Why launching a startup after my MBA at IESE Business School?

Launching a startup is hard, but is at least as much intense and fun as studying an MBA. After two years going through the intensity of the MBA program, you’re ready to go on the next journey, the entrepreneurial one !


Pre-MBA / Pre-startup life

My background is in computer sciences engineering. I have been mainly working in tech before my MBA. During 7 years I have hopped from developer to software architect in different companies and different industries. I was clearly taking the career path of a IT technical expert.
During that period I realized to what extent IT is something that everyone wants but only few are the ones that are really good at it. Nowadays, coding schools are popping out because there is such a need. Also I realized that many people have startup ideas, but from all the ideas that people have, only few end up really being implemented for lots of good reasons (no time, no skills, no team, no money, …). Then I thought, but why am I not moving forward with a couple of ideas? In the end, I’m the technical guy, I should be able to build them.
I quickly realized that, in order to launch a successful startup, it takes much more than just having the technical skills. Then I realized that an MBA would be the right path for me in order to learn the skills that I was missing and get the international exposure to grow big. In particular, the IESE Business School with its MBA was clearly standing out and offering much more than many other programs for general management and entrepreneurship.

The MBA atmosphere

In 2015 I enrolled in the IESE Business School MBA in Barcelona for an amazing jouney. During two years I got immersed in an extremely different environment than the one I had been confronted before. Switching from developer and engineer collegues to business men with so many different backgrounds and cultures. It has been for me a transformational experience in many ways, but primarily in the frame of mind. Actually I realized that my premise of requiring technical skills to launch a startup was wrong… you actually need much more skills: business, finance, management, HR, … and actually every entrepreneur is lacking at least a couple of them. What you really need is the passion, the capacity to learn fast and more importantly, to gather the right people around you.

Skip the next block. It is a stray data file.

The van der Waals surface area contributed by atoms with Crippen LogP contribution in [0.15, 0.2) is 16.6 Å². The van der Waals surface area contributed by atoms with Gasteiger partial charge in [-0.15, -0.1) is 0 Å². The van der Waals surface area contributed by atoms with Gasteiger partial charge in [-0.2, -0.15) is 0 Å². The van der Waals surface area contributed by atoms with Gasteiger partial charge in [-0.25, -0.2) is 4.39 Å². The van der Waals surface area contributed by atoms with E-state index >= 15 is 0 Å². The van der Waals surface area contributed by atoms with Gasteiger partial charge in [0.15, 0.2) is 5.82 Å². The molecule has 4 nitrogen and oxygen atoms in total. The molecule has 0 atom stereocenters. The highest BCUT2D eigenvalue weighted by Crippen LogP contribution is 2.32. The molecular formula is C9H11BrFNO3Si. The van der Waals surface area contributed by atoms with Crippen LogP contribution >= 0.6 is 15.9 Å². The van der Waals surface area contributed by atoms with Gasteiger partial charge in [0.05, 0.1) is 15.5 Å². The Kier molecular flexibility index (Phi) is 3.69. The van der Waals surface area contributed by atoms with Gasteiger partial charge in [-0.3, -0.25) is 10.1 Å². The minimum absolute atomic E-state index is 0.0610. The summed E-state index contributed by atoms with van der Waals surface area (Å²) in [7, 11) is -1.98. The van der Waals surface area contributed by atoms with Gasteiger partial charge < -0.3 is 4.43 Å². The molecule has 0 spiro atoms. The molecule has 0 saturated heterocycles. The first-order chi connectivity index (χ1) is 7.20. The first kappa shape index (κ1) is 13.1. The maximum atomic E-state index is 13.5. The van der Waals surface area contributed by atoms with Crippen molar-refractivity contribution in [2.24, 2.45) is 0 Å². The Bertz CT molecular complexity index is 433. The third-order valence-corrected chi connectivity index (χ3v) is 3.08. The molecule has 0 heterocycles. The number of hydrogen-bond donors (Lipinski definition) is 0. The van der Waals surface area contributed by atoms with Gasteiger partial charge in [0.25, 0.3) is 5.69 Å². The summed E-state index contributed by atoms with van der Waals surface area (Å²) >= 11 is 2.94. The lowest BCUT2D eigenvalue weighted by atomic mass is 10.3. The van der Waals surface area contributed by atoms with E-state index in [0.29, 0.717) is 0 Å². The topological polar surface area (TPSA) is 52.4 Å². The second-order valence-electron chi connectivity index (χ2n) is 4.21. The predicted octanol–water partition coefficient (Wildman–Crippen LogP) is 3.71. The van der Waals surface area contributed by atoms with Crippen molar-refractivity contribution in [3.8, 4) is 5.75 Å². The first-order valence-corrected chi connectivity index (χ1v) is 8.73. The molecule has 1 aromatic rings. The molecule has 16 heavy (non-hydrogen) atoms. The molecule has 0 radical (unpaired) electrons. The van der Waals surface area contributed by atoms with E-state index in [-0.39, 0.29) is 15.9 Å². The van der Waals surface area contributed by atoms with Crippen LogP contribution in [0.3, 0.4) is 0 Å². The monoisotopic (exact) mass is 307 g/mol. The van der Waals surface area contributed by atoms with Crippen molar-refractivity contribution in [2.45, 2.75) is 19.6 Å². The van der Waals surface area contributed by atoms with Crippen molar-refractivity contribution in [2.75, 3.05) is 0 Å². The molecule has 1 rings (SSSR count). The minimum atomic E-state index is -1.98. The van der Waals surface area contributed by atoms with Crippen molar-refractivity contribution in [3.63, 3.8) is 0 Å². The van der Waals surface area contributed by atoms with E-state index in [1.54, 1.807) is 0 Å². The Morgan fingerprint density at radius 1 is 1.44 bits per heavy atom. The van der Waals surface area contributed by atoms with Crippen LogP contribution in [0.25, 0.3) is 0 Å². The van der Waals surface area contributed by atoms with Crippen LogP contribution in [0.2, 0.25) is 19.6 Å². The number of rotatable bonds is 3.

During the second year of the MBA I saw a lot of different companies coming on campus to recruit. They all seemed really nice with very competitive salaries and interesting jobs … but also very intense recruitement processes because lots of students want those jobs and are willing to do the CLEP test prep. At some point I really questioned myself about the path I was taking. Is it really reasonable to try the startup path after an MBA while so many great offers will probably never seem so close? Yes clearly, it takes a lot of motivation not to apply and stay aligned with your objective when you have all this FOMO around.
I felt that there was something missing in all those jobs. It felt like I would have to report to other people, have a determined career path and so many constraints I didn’t want to go for right away. Moreover, one of my main motivation is to have ownership on the impact that I have on people, profit and planet… how can I have ownership if my boss and my boss’s boss are actually telling me that this is what I should do. How can I stay creative and decide myself the path to take?
Something very big is happening in the world this decade, so many things are changing very fast. When you’re stuck in a job, you lose the agility to react to those changes and adapt. I feel that so many big companies are continuing business as usual because it’s the only thing they know… and the few employees that want to instill a change often struggle to get their voice to the decision power. I also feel that coming from a top business school, we also have the responsibility to give back what have receive in the form of impact, this is why launching a startup felt right for me at this moment.

Launching my startup: Stylicist S.L.

So my co-founder, Manish Jindal, and me just spent the summer working hard on the first release of our product. Stylicist was registered to the tax authorities a few weeks ago and we’re now a few days before the launch of our beta-release. Don’t hesitate to join asap if you want to follow us.
We believe that the fashion industry is stuck in a state of mind of consumption. So much marketing is spent on making you buy more and more… when does it stops? We feel that the system is broken. At every corner you hear about climate change, pollution and green initiative. Meanwhile in fashion, we’re still stuck in the good old way of doing stuff: purchase – use – dispose! We all know that the « use » part is often not to the whole capacity of usage of the piece of fashion.
Therefor we decided to implement the circular economy in this value chain and explore where we could improve. It felt immediately right to extend the lifetime of a piece of clothing, but also to guarantee it’s disposal in the right way. Thus we decided to assist the final user in the management of their wardrobe in order to optimize and make the best use of their closet during the complete lifetime of the items.
Now we’re all set and launching soon !! Follow us to know more about Stylicist:

How does a city becomes a startup hub?